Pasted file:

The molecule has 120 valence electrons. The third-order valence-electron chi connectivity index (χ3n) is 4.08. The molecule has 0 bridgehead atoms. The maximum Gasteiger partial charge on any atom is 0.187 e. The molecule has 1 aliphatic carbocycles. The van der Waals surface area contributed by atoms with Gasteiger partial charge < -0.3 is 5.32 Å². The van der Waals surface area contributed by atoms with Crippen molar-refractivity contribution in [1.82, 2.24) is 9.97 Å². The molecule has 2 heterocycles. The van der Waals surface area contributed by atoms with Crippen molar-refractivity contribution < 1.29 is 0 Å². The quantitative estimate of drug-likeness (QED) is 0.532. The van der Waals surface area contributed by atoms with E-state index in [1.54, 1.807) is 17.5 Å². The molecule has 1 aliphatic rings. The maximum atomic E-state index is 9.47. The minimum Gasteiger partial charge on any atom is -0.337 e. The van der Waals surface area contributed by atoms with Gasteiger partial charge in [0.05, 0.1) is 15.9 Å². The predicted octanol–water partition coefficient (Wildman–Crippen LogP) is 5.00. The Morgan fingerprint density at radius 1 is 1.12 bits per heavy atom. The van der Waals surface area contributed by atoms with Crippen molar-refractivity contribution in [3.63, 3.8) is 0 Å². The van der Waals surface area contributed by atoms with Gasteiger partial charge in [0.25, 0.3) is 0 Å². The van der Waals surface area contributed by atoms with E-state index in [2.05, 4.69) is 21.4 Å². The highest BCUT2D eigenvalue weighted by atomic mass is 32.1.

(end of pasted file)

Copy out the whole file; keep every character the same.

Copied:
The molecule has 120 valence electrons. The third-order valence-electron chi connectivity index (χ3n) is 4.08. The molecule has 0 bridgehead atoms. The maximum Gasteiger partial charge on any atom is 0.187 e. The molecule has 1 aliphatic carbocycles. The van der Waals surface area contributed by atoms with Gasteiger partial charge < -0.3 is 5.32 Å². The van der Waals surface area contributed by atoms with Crippen molar-refractivity contribution in [1.82, 2.24) is 9.97 Å². The molecule has 2 heterocycles. The van der Waals surface area contributed by atoms with Crippen molar-refractivity contribution < 1.29 is 0 Å². The quantitative estimate of drug-likeness (QED) is 0.532. The van der Waals surface area contributed by atoms with E-state index in [1.54, 1.807) is 17.5 Å². The molecule has 1 aliphatic rings. The maximum atomic E-state index is 9.47. The minimum Gasteiger partial charge on any atom is -0.337 e. The van der Waals surface area contributed by atoms with Gasteiger partial charge in [0.05, 0.1) is 15.9 Å². The predicted octanol–water partition coefficient (Wildman–Crippen LogP) is 5.00. The Morgan fingerprint density at radius 1 is 1.12 bits per heavy atom. The van der Waals surface area contributed by atoms with Crippen molar-refractivity contribution in [3.63, 3.8) is 0 Å². The van der Waals surface area contributed by atoms with Gasteiger partial charge in [0.25, 0.3) is 0 Å². The van der Waals surface area contributed by atoms with E-state index in [2.05, 4.69) is 21.4 Å². The highest BCUT2D eigenvalue weighted by atomic mass is 32.1.